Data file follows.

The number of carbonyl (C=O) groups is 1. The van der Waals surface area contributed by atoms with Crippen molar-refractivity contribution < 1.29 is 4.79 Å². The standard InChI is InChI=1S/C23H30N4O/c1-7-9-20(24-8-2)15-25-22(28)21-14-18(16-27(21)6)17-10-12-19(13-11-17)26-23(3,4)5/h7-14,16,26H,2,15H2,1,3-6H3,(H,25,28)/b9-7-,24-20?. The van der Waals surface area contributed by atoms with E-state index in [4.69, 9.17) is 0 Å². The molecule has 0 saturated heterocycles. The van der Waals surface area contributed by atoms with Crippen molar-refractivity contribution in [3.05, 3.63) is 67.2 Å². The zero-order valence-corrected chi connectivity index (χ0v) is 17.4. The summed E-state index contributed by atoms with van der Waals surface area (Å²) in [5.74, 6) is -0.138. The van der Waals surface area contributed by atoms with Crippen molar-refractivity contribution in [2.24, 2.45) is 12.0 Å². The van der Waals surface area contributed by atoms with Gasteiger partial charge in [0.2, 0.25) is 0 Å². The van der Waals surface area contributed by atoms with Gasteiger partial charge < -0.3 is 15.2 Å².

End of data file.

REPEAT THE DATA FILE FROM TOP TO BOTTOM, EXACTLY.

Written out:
The number of carbonyl (C=O) groups is 1. The van der Waals surface area contributed by atoms with Crippen molar-refractivity contribution < 1.29 is 4.79 Å². The standard InChI is InChI=1S/C23H30N4O/c1-7-9-20(24-8-2)15-25-22(28)21-14-18(16-27(21)6)17-10-12-19(13-11-17)26-23(3,4)5/h7-14,16,26H,2,15H2,1,3-6H3,(H,25,28)/b9-7-,24-20?. The van der Waals surface area contributed by atoms with E-state index in [4.69, 9.17) is 0 Å². The molecule has 0 saturated heterocycles. The van der Waals surface area contributed by atoms with Crippen molar-refractivity contribution in [3.05, 3.63) is 67.2 Å². The zero-order valence-corrected chi connectivity index (χ0v) is 17.4. The summed E-state index contributed by atoms with van der Waals surface area (Å²) in [5.74, 6) is -0.138. The van der Waals surface area contributed by atoms with Crippen molar-refractivity contribution in [2.24, 2.45) is 12.0 Å². The van der Waals surface area contributed by atoms with Gasteiger partial charge in [0.2, 0.25) is 0 Å². The van der Waals surface area contributed by atoms with Gasteiger partial charge < -0.3 is 15.2 Å².